Updated Consumer security firm McAfee.com has unveiled a real-time virus map which is designed to give computer users a visual indication of the spread of virus infections around the world.
During its research on the propagation of viruses which led to the creation of the map, McAfee.com scanned 39 billion files and discovered that an alarming one in five computers are infected with viruses.
McAfee.com's Application Service Provider (ASP) infrastructure allows it to collect and compile virus information gathered from around 780,000 subscribers who scan their systems using the service. The results of this scanning are added to a database which works out a users' location and records any viruses found.
The findings are then displayed on a world map. Users can click the map to see virus activity over the past 24 hours, 7 days or 30 days, on a US state, country, continent or worldwide scale.
"The advantage of our ASP model is that we can instrument computers worldwide to detect the thousands of viruses 'in the wild' in real-time," said Doug Cavit, chief information officer of McAfee.com. "By having this valuable intelligence on hand, we are able to track virus trends, anticipate outbreaks, alert the public to them and more rapidly deploy solutions when an outbreak does occur."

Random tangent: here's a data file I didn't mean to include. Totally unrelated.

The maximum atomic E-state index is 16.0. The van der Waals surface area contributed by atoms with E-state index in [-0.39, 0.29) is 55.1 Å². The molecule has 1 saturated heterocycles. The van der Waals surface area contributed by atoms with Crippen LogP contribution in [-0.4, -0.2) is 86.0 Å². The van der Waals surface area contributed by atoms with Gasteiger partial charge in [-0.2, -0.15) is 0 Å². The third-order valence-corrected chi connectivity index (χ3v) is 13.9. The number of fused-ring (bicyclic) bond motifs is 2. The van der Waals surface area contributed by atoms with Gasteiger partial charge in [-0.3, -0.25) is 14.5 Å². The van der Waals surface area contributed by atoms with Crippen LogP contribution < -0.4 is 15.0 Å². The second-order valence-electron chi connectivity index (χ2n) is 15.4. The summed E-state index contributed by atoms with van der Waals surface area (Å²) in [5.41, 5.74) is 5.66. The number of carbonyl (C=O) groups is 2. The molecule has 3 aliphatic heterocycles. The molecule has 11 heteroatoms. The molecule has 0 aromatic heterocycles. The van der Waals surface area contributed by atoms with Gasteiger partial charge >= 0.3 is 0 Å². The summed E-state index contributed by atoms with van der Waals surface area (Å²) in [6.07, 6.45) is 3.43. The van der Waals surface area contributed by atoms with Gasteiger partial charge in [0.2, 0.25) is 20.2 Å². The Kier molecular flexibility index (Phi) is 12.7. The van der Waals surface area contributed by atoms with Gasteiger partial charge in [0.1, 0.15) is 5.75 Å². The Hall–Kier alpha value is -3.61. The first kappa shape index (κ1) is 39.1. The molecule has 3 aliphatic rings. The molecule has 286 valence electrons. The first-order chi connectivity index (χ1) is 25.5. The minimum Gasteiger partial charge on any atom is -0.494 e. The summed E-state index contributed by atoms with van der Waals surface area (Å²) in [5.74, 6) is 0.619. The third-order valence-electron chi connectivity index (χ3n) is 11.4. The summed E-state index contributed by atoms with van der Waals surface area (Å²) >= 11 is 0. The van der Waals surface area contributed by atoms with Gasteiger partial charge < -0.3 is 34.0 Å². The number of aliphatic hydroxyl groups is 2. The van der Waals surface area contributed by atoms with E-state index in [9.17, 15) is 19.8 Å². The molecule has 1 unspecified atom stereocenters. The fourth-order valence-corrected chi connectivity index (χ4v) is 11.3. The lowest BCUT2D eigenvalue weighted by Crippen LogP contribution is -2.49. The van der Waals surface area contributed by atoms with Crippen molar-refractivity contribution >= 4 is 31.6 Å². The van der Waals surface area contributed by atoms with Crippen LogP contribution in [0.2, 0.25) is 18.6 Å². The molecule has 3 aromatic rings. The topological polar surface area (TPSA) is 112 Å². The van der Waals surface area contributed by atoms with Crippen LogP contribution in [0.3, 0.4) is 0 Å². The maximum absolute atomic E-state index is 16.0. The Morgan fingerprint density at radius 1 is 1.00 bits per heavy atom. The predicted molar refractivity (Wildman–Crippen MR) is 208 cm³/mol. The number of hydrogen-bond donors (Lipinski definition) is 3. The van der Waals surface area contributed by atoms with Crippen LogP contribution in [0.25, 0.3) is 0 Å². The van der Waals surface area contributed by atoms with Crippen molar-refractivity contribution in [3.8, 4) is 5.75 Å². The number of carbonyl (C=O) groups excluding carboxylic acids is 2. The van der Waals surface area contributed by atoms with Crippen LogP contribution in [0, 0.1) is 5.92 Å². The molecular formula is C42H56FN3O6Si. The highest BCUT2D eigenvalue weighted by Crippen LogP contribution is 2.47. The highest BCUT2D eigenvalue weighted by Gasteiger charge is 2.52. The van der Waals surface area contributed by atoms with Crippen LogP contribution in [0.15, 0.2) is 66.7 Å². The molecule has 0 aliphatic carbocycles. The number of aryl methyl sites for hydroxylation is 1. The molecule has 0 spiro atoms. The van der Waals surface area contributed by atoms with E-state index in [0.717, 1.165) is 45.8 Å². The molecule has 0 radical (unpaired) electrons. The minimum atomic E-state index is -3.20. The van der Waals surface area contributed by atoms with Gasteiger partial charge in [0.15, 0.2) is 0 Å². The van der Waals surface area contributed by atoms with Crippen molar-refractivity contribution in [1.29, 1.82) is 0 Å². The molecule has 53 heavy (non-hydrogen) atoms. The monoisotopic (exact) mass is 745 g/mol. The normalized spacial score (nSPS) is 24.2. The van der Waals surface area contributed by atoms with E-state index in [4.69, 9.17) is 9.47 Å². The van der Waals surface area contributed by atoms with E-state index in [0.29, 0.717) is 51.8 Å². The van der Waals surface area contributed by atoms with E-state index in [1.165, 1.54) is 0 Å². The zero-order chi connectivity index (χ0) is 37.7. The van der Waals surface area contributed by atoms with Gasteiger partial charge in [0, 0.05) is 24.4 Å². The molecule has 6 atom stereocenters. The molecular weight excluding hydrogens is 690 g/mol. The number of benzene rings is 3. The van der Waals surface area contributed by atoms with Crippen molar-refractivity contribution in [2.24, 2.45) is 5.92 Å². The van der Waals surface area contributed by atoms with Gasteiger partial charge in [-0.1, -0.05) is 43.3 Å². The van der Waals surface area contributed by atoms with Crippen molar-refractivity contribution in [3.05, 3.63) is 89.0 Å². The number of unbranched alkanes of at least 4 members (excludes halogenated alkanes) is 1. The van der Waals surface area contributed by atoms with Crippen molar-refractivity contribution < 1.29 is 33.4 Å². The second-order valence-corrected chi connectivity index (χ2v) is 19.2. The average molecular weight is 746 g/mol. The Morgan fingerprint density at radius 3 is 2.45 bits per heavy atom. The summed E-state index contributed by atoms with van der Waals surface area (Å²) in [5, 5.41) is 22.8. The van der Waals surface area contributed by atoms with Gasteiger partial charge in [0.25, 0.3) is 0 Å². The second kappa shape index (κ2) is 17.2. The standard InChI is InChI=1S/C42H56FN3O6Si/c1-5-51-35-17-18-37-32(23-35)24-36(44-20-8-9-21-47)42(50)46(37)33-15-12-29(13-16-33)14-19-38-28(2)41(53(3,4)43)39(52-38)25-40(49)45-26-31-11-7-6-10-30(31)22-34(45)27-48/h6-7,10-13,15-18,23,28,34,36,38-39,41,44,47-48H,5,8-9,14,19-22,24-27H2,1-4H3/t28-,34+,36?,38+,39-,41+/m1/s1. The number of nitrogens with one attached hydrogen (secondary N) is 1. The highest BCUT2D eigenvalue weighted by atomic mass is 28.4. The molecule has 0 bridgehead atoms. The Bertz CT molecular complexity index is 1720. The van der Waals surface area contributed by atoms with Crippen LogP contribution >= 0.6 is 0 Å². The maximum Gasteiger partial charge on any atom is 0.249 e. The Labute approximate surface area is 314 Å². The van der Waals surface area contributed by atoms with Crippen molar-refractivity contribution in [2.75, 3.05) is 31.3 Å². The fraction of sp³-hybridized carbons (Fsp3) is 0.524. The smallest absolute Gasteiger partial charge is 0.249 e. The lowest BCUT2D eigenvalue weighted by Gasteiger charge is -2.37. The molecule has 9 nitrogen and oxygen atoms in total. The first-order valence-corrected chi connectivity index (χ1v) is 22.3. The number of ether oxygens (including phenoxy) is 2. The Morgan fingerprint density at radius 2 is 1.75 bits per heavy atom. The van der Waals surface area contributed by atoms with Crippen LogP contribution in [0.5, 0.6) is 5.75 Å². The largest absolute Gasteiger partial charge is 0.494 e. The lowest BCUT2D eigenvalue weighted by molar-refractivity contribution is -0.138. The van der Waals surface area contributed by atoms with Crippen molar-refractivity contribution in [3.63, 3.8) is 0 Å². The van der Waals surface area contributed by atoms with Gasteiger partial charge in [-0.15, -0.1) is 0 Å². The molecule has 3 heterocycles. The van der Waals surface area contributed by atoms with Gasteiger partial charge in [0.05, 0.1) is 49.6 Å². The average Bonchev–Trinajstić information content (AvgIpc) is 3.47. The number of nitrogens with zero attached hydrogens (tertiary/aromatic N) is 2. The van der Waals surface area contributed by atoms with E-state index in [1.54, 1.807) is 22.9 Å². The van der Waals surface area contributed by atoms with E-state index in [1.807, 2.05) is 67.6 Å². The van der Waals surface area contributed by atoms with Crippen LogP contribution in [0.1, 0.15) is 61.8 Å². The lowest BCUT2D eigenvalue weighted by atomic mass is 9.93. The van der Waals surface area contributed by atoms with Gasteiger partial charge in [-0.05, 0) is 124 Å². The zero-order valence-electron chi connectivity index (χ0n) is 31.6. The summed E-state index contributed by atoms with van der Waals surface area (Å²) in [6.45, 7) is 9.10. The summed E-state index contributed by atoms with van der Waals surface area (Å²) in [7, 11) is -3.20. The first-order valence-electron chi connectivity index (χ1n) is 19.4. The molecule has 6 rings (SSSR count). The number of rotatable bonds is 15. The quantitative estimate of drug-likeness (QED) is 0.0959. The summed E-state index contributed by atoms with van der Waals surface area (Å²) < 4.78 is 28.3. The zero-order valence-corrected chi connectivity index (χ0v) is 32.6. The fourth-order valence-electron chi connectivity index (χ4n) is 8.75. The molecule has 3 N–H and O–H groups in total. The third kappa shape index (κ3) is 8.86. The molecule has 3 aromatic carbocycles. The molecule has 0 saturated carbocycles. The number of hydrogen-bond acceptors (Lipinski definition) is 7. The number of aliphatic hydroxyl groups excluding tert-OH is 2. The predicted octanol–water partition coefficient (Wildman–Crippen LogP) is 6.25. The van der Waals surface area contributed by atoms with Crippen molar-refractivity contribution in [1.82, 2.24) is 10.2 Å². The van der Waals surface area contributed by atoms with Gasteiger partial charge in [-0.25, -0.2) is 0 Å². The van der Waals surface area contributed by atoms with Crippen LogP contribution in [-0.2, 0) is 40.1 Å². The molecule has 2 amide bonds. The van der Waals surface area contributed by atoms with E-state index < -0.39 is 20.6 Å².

The map, which is available here, also displays a list of "Top 10 Viruses Worldwide", and links to information and advice about viruses that users should be particularly wary about. In terms of infected machines, viruses like Kakworm, Hybris and the APStrojan.qa Trojan Horse bug, which steals AOL passwords, are causing the most problems.
According to McAfee figures over the last 30 days, California, Maine, Illinois and Texas are the most infectious states of the Union, recording the most incidents of infected files. Germany and Britain have more infected computers than anywhere else in Europe.
The map doesn't show much of the effect of an Italian variant of the Love Bug virus, called Cartolina, which has been reportedly spreading throughout continental Europe overnight, hitting ten companies in Italy, France and Germany.
Cartolina, which arrives with the subject line "c'e una cartolina per te", Italian for 'here is a postcard for you", spreads by copying itself to everyone in the infected user's address book.
Graham Cluley, senior technology consultant at Sophos, said: "Think before you click - ask yourself 'why is Ken from Walsall writing to me in Italian?'. Despite the Italians' amorous reputation, this is one Latin love letter users should avoid." ®
Rival antivirus firm Trend Micro has already established a similar service to McAfee, giving a map of virus infections worldwide. Trend's map is available here. Thanks to readers who emailed us about this.
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